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Originally published November 14, 2009 at 12:01 AM | Page modified November 14, 2009 at 2:16 AM

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Jamboree brings gospel music players together

Sooner or later, somebody had to break out "Amazing Grace."

Yakima Herald-Republic

MABTON, Wash. —

Sooner or later, somebody had to break out "Amazing Grace."

This time it was Pat Wandling on his violin.

The 86-year-old's slow, weepy rendition of the classic hymn filled the sanctuary.

The parade of musicians at Mabton Grace Brethren Church's Gospel Jamboree plucked, strummed and sung all the other favorites: "Rock of Ages," "I'll Fly Away" and "I Saw the Light."

But the 100 or more people crammed into the church had to know somebody would eventually play "Amazing Grace" at the monthly open microphone festival of gospel music.

Wandling dug out his violin after 60 years of dust-collecting for the occasion to play for the first time at the jamboree and solicited Carl Smotherman to accompany on the guitar.

"I just got the urge to," said the retired Horse Heaven Hills farmer.

The Gospel Jamboree, started 11 years ago by a retired church couple, welcomes all musicians. Some are rusty, some are professional, but all are there to blur the lines between entertainment and evangelism, song and sermon, fun and fervor.

"It's good heartfelt music and it does send a message about our God," said Gwen Lawson of Heartstrings, a trio of three Lower Valley sisters who sing and play.

All the songs are Christian-based, most are renditions of hymns. Performers give testimony and sermonettes between songs. And the whole festival begins and ends with prayers.

Most of the organizers consider it a church outreach.

"This is a ministry," said Mike McGhan, who operates the soundboard and plays bass in the Mabton-based Joyful Noise, one of the regular bands.


Roughly 110 people regularly attend, filling a little more than half the seats in the church.

Horse Heaven Hills farmers Richard and Joyce McBride started the monthly music festival after attending a Seattle concert by the Gaithers, the well-known Nashville gospel group. It started in the Mabton Grange Hall on the Sunnyside-Mabton Road, but moved to the church a few years later.

About five years into it, the event began regularly attracting more than 100 fans.

The McBrides have since become snowbirds, traveling to Arizona in the winter. Church members and musicians Carl Smotherman and Dawn Andrews - both members Joyful Noise - have been coordinating the festival in recent years but gave it a hiatus over the winter while Smotherman had hip surgery.

In May, when they revised it, attendance had dwindled to about 30. That's when they threw in an extra element - a featured artist - and began aggressively advertising with posters, fliers and newspaper announcements.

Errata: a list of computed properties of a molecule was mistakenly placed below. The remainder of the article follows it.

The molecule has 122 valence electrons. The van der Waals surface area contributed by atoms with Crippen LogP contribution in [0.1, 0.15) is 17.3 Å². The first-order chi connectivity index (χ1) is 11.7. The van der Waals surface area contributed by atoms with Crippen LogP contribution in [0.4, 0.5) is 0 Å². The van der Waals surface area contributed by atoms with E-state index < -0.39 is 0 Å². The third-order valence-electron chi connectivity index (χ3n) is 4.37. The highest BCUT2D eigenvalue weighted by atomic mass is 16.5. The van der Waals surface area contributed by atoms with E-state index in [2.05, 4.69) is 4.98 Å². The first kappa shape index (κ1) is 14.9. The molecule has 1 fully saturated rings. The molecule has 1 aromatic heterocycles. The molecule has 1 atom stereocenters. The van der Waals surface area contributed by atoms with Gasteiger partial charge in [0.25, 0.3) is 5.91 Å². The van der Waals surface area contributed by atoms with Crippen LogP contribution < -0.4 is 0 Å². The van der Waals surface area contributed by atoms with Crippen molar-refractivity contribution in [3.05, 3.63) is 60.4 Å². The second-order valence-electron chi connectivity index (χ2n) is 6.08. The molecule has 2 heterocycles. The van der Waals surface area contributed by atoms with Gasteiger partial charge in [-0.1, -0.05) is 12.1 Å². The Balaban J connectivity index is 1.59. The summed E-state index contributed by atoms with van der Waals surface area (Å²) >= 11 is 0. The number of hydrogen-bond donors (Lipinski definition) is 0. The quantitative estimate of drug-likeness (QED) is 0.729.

Each month, the jamboree showcases a specially invited performer. Sometimes they are professional, other times they are just good. The organizers pay them from proceeds collected in a donation jar set near the door of the sanctuary.

"We're trying to cover at least gas money," said McGhan.

Up this month is Dale Brown, a Prosser musician known for his ability to electronically mix several instrument tracks onstage while singing. He uses guitars, harmonicas, percussion instruments, bass and the banjo to construct the music.

In September, they chose Hand Picked, a seven-member bluegrass band from Walla Walla that features a banjo, mandolin and the first upright bass in Gospel Jamboree history. Their twangy tunes, some hymns, some originals, prompted the church crowd to clap and sing along.

Joyful Noise and Heart Strings are the two most regular local performers. Both groups draw most of their members from the congregation.

Joyful Noise is a regular act at senior day at the Central Washington State Fair. Smotherman is the lead guitarist and primary male vocalist. Andrews also is one of the singers.

The rest of the docket is filled out by whoever wants to give his or her talents a whirl. A guitar player from Boardman, Ore., is one of the regulars, making the 90-mile drive nearly every month. Accordion players have shown up while some singers croon to a split-track CD.

The three sisters of Heart Strings typically perform by themselves for a while, then invite their father, Bill Lawson, on stage to sing with them.

Heart Strings ended the jamboree in September while Bill Lawson, an Arkansas retired evangelist from Arkansas, closed the festival with a prayer to the "Lawd" coated in a Southern drawl.

The music attracts a crowd of mostly silver-haired fans, diligent in their attendance and eager to sing and clap along. They carpool from Benton City and take shuttles from assisted living centers throughout the Valley.

One of the biggest fans is Dewayne Carlson, 83, of Sunnyside.

He rarely misses a jamboree and still chokes up when talking about how much his late wife, Joyce, enjoyed the performances. She died in January.

"Oh, she was worse than me," Carlson said. "She wouldn't let me get by without coming down here. She loved it."

Many of the fans say the music reminds them of the revivals and gospel music gatherings of their childhoods.

"It's old-time music that we grew up with," said Page Bradford of Grandview.

She and her friend, Lena Johnson of Benton City, also grew up in Arkansas. Johnson says the music brings back memories of her family riding in a horse-drawn wagon to gospel music festivals.

"That was our entertainment," she said.


Information from: Yakima Herald-Republic,

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